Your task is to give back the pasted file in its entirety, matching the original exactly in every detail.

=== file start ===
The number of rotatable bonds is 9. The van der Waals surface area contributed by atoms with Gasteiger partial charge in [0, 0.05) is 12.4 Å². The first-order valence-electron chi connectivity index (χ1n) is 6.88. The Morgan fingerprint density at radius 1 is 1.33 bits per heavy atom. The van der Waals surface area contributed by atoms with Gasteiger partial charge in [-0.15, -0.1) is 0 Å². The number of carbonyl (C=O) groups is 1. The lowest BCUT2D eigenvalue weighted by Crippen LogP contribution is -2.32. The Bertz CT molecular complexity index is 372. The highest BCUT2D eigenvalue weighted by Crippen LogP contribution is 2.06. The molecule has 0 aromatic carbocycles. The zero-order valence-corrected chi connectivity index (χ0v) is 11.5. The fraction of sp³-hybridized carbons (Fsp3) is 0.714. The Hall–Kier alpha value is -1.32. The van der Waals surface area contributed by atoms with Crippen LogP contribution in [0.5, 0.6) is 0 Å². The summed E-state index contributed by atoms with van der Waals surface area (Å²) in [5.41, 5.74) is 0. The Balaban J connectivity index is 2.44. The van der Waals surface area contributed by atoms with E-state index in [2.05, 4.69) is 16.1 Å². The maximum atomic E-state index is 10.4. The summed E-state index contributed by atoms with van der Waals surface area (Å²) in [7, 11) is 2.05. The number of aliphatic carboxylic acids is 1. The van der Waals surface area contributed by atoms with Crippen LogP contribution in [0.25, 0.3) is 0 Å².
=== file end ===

The number of rotatable bonds is 9. The van der Waals surface area contributed by atoms with Gasteiger partial charge in [0, 0.05) is 12.4 Å². The first-order valence-electron chi connectivity index (χ1n) is 6.88. The Morgan fingerprint density at radius 1 is 1.33 bits per heavy atom. The van der Waals surface area contributed by atoms with Gasteiger partial charge in [-0.15, -0.1) is 0 Å². The number of carbonyl (C=O) groups is 1. The lowest BCUT2D eigenvalue weighted by Crippen LogP contribution is -2.32. The Bertz CT molecular complexity index is 372. The highest BCUT2D eigenvalue weighted by Crippen LogP contribution is 2.06. The molecule has 0 aromatic carbocycles. The zero-order valence-corrected chi connectivity index (χ0v) is 11.5. The fraction of sp³-hybridized carbons (Fsp3) is 0.714. The Hall–Kier alpha value is -1.32. The van der Waals surface area contributed by atoms with Crippen LogP contribution in [0.5, 0.6) is 0 Å². The summed E-state index contributed by atoms with van der Waals surface area (Å²) in [5.41, 5.74) is 0. The Balaban J connectivity index is 2.44. The van der Waals surface area contributed by atoms with E-state index in [2.05, 4.69) is 16.1 Å². The maximum atomic E-state index is 10.4. The summed E-state index contributed by atoms with van der Waals surface area (Å²) in [7, 11) is 2.05. The number of aliphatic carboxylic acids is 1. The van der Waals surface area contributed by atoms with Crippen LogP contribution in [0.25, 0.3) is 0 Å².